Trendline Violations Suggest The Rally Is Losing Momentum


Editor's Note: This is an updated version of an article originally posted on Martin Pring's Market Roundup on April 21, 2020.

In recent articles, I have pointed out that quite a few of the short-term indicators reached well beyond their normal oversold readings at the March lows. Historically, this is has been a very bullish characteristic, often signaling the end of a bear market. The difference between now and most of the previous instances is that the 2020 decline came straight after the February all-time peak. As a consequence, the long-term indicators have not had sufficient time to correct their overbought condition.There have only been two previous occasions when the Dow had experienced a 25% drop so soon after registering a new all-time high: 1929 and 1987. The former was followed by a major bear market as the economy and equity prices both dropped sharply. In 1987, by contrast, the economy remained strong and the stock market recovered without falling lower. There is a third possibility that I overlooked, which Greg Schnell reminded me of earlier this week, that being the initial decline from the 2000 top in the NASDAQ Composite.

The point I am trying to make is that those initial 1929 and 2000 lows held for 8 months to a year. The 1987 bottom has never been violated. While we may well be into a bear market, it's important to understand that the low of last March will likely, for all intents and purposes, hold for a long time. "All intents and purposes" means that the lows could be penetrated but not on a sustainable basis, and that's what should be borne in mind as we move forward.

Time for a Test of the Low

I am not a great fan of Fibonacci retracements, in the sense that I rarely use them to signal where a move might end. After all, there are several choices, including 61.8, 38.2% and 23.6%. Instead, I prefer to observe when a retracement has taken place, subsequently looking around to see whether other technical evidence fits in with a reversal scenario.

In that respect, Chart 1 shows that the NASDAQ composite is right at resistance in the form of a 61.8% retracement of its COVID-19 collapse. That compares almost identically with the early fall recovery following the initial NASDAQ drop in the tech bubble in 2000. In 1930, the retracement after the 1929 crash low for the Dow was 50%.

Chart 1

Looking around for corroborating evidence of a possible reversal, we see in Chart 2 that the NASDAQ was unable to hold below its 200-day MA last week. That's a positive sign as long as it holds. However, the RSI has so far failed to register an overbought reading. This kind of action is more akin to a bear market characteristic than an initial rally in a new bull market. At the moment, both the price and the RSI remain above their respective up trendlines. However, if these support benchmarks are violated in a decisive manner, that would suggest some kind of a test of the March lows.

Chart 2

The near-term technical picture for the S&P Composite is weaker. Chart 3 shows that it remains below the extended up trendline emanating at the March lows. That line is only a month in length, so its penetration is not the end of the world. However, the failure of the RSI to again register an overbought condition is a worrying factor. Finally, it's true that the RSI has not yet violated its up trendline. However, the Index has, and even if it moves sideways, that lack of upside momentum would cause the RSI will soon follow.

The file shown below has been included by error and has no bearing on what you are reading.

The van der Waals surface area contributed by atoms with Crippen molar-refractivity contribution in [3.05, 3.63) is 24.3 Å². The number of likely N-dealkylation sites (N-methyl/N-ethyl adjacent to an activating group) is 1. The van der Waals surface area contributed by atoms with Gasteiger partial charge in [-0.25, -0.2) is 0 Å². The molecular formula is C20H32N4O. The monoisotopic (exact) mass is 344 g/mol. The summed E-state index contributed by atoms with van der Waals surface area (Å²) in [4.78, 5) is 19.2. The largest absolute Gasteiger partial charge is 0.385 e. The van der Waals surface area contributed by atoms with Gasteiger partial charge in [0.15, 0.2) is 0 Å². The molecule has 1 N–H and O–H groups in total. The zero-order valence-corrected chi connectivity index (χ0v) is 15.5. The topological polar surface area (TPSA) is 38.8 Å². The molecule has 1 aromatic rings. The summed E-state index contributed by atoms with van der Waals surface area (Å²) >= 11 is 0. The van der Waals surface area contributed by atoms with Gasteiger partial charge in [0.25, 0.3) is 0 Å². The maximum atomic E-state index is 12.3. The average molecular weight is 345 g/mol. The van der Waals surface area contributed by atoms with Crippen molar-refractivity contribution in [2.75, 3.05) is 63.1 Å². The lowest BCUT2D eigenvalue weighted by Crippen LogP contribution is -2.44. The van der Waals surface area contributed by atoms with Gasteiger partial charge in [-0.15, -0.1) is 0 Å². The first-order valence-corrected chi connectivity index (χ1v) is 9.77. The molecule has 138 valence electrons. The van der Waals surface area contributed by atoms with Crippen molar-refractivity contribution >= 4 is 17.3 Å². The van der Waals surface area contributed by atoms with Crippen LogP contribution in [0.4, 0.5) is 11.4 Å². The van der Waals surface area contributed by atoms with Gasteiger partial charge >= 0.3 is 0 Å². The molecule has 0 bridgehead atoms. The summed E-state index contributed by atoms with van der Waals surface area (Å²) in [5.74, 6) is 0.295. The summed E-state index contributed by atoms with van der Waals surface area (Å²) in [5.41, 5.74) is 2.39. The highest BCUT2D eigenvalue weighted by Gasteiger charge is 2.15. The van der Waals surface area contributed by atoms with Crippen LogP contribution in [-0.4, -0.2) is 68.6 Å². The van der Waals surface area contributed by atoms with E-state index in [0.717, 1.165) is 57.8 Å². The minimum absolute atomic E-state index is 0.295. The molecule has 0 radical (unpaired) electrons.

Chart 3

Finally for the S&P, Chart 4 shows its hourly progress since the rally began. It is fairly evident that the RSI peaked several sessions ago and has been getting weaker ever since. This action has now been confirmed by the Index, which has violated the up trendline and completed a broadening wedge.

Chart 4

Chart 5 shows that the more broadly-based NYSE Composite has completed a bearish pennant at the same time that the RSI completed an upward-sloping head-and-shoulders top. The retracement rally for the NYA came within a whisker of 50%, which is a reasonable place to expect a pause in the advance.

Chart 5

In these volatile times, it's quite possible that a lot of these short-term discrepancies get cleared up and we move to new recovery highs. As it stands now, though, a NASDAQ 61.8% flag and an NYA 50% one have been raised, which means that next week's action is likely to be critical in either direction.

Good luck and good charting,

Martin J. Pring

The views expressed in this article are those of the author and do not necessarily reflect the position or opinion of Pring Turner Capital Group of Walnut Creek or its affiliates.

Martin Pring
About the author: is one of the most prominent names in the industry. A master technical analyst and educator extraordinaire, he is the award-winning author of numerous books on Technical Analysis, including Introduction to Technical Analysis and Technical Analysis Explained. The latter is now used by several international technical societies for training and for several decades was one of the three core books for Level 1 CMT certification with the Market Technicians Association. Translated into over 7 languages, the book is, as quoted by Forbes, "widely regarded as the standard work for this generation of chartists". Learn More
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